Superintendent’s Playbook: How to make more progress with interventions

"Even Pre-COVID, a large percentage of kids were coming in one or two grade levels behind," superintendent says. "We knew we wouldn't be able to intervene our way out of it."

Growth was trending in the wrong direction at Wayne-Westland Community Schools but pulling students out of the class for interventions was not Superintendent John Dignan’s solution. To reverse learning loss coming out of the pandemic, Dignan brought in some new learning resources that allow teachers in the Michigan district to embed interventions into core instruction.

“It forces collaboration between social studies, math, English and science teachers,” he explains. “They’re working together and our kids are getting the medicine they need—it’s not just about remediation, it’s about acceleration.”

Literacy growth rates had slipped to under 40% during the height of COVID but have now resurged to over 50% of students meeting expectations. Dignan’s main solutions are HMH’s Math 180 and Read 180 and the platforms’ new Flex component that helps teachers adapt instruction toward individual students’ learning needs, Dignan attests.

Principal Lori Webster and Reading Interventionist Alexandra Wilcox have made embedded interventions in both the methodology and the mindset at Mountain Mahogany Community School in Albuquerque, New Mexico. Back in 2018, only 20% of the small charter school’s students scored proficient in reading. To boost literacy rates, the two educators have since had their elementary school teachers participate in IMSE’s training in the Orton-Gillingham multisensory approach to the science of reading.

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It incorporates writing, reading and talking, and the method is the same whether students are in their regular classes or receiving a push-in intervention in their classrooms. “I would love for more teachers to understand that this is not just additional work for them, this is in exchange for things that they already teach,” Wilcox says. “What I’ve noticed as our teachers have implemented it is they feel like we’re taking some things away because it is working.”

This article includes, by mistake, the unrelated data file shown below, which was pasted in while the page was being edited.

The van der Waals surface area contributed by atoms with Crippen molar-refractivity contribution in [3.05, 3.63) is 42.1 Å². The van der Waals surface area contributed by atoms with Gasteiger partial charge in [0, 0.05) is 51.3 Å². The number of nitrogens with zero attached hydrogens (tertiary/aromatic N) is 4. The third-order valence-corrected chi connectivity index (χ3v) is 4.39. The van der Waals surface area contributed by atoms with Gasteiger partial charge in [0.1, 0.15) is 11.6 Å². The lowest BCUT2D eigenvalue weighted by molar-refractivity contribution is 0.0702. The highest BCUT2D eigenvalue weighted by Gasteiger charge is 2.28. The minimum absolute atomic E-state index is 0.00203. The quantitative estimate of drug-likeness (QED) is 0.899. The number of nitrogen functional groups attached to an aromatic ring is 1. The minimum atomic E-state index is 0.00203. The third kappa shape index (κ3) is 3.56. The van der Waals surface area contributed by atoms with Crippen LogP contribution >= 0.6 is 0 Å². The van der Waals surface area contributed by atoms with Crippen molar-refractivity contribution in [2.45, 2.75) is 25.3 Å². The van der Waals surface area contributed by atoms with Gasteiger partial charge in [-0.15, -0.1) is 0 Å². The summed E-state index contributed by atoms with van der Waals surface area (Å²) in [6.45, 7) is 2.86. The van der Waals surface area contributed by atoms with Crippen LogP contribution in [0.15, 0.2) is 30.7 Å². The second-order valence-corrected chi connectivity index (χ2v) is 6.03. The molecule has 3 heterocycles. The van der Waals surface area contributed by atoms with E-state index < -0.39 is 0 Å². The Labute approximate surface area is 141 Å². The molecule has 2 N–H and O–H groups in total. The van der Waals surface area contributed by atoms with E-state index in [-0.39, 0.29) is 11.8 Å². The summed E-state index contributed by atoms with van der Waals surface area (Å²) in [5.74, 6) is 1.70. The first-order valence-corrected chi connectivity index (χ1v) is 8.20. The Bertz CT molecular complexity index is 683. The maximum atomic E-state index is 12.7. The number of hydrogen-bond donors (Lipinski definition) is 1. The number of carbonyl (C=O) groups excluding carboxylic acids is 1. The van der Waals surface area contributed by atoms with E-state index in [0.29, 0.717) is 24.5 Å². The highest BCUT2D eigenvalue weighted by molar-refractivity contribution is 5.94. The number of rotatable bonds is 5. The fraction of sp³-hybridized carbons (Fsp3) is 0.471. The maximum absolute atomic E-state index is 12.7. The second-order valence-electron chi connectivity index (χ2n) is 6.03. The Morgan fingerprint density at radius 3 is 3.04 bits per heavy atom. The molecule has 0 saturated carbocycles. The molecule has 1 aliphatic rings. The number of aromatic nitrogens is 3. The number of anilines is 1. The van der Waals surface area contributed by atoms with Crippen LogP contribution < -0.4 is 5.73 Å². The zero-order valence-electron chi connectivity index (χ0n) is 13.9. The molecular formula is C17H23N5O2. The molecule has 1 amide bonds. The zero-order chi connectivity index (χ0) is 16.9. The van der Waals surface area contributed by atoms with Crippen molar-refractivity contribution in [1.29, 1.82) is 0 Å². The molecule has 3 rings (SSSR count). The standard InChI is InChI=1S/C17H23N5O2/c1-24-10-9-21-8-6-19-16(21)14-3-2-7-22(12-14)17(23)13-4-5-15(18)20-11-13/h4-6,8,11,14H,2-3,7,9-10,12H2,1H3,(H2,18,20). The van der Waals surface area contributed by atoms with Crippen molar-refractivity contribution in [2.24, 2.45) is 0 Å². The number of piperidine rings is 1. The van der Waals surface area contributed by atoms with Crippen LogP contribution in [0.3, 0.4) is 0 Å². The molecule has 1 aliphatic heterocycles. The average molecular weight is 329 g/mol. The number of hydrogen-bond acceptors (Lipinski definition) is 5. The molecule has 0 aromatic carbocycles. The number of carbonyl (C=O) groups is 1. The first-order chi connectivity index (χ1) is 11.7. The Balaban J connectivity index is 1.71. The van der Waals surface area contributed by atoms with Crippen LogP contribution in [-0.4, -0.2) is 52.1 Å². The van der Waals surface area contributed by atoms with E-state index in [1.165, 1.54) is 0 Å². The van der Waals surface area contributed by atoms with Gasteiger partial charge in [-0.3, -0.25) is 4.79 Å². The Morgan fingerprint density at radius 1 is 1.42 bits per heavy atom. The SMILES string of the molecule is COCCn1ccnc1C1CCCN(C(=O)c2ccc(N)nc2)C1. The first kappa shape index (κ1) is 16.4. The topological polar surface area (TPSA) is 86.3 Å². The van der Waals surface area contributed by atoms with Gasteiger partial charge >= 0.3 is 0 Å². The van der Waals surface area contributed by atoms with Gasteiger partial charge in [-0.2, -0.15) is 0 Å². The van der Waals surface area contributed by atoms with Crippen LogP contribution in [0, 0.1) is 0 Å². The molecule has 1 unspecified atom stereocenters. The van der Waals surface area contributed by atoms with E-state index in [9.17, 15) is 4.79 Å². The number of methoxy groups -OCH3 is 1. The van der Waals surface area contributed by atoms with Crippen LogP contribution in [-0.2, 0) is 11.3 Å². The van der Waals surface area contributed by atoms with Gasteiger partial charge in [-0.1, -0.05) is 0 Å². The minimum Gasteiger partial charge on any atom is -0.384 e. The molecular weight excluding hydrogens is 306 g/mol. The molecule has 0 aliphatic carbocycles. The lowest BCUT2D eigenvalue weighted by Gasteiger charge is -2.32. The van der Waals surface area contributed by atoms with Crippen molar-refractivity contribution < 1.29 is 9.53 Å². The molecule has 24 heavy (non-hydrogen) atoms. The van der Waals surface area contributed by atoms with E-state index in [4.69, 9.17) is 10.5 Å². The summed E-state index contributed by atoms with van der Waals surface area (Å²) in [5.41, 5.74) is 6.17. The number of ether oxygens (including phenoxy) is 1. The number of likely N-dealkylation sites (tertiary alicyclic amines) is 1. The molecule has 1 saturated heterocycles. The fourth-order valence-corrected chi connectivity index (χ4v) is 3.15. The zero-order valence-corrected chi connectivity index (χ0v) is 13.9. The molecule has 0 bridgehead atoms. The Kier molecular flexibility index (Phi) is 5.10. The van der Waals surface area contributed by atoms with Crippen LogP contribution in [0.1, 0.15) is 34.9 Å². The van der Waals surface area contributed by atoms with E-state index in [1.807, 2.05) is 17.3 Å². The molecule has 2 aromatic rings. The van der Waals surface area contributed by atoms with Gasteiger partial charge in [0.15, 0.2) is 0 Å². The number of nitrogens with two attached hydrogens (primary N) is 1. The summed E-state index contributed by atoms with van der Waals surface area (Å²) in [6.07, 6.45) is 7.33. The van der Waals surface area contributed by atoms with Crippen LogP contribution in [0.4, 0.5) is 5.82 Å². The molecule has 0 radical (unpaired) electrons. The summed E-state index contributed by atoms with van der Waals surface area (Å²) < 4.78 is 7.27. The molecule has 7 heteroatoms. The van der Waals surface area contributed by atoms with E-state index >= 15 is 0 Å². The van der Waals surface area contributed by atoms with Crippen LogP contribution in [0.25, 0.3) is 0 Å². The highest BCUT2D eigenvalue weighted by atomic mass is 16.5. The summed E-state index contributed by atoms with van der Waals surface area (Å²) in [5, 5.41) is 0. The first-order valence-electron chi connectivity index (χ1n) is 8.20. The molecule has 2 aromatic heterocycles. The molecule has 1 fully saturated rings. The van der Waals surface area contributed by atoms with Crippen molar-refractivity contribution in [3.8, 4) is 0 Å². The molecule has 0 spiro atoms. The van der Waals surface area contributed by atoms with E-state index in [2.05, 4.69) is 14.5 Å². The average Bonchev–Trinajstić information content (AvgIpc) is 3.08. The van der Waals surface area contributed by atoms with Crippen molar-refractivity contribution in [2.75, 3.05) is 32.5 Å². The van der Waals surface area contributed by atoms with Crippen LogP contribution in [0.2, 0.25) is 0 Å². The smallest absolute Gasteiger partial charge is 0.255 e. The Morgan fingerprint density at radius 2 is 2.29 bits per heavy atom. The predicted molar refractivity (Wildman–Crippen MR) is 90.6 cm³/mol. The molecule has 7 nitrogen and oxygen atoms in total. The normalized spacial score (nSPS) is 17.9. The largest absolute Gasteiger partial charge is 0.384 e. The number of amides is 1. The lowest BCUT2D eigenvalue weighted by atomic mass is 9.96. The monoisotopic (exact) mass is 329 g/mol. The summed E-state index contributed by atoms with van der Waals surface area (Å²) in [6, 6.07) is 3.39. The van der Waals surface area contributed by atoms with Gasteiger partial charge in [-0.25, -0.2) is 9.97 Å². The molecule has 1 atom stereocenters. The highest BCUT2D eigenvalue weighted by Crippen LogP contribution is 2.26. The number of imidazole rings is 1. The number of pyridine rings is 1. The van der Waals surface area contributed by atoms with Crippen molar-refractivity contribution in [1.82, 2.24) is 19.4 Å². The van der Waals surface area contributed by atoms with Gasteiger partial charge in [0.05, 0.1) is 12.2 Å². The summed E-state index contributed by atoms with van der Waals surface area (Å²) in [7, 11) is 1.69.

Mountain Mahogany is now recognized as a Structured Literacy Model School by the New Mexico Public Education Department. “What’s most rewarding for me as a teacher is seeing confidence grow,” Wilcox explains. “I see students go from ‘I can’t do this’ to ‘Oh, I can do this.’ It’s like cracking the code.”

Embedded interventions inspire independence

Teaching and assessing literacy is the top professional development priority at Wayne-Westland Community Schools and HMH’s Flex instruction has replaced disruptive pull-out interventions. “Even Pre-COVID, a large percentage of kids were coming in one or two grade levels behind,” Dignan points out. “As a central office team, we knew we wouldn’t be able to intervene our way out of it.”

More students are now catching up to grade level and moving on to accelerated instruction. Students are able to see the progress they are making as they are better grasping the texts and making improvements in all of their core classes. The adaptive platforms allow teachers to abandon traditional “stand-and-deliver” instruction and give students more autonomy and independence.

“Going through everything being virtual and combing back, some of the skills teachers picked up allowed them to become facilitators of learning and use more small group instruction in lieu of the traditional ‘For the next 55 minutes, you’re going to listen to me talk,'” Dignan concludes. “We’re moving way past that.”

District Administration’s Superintendent’s Playbook series examines how superintendents, principals and other administrators are solving common problems that today’s educators are facing. 

Matt Zalaznick
Matt Zalaznick
Matt Zalaznick is a life-long journalist. Prior to writing for District Administration he worked in daily news all over the country, from the NYC suburbs to the Rocky Mountains, Silicon Valley and the U.S. Virgin Islands. He's also in a band.

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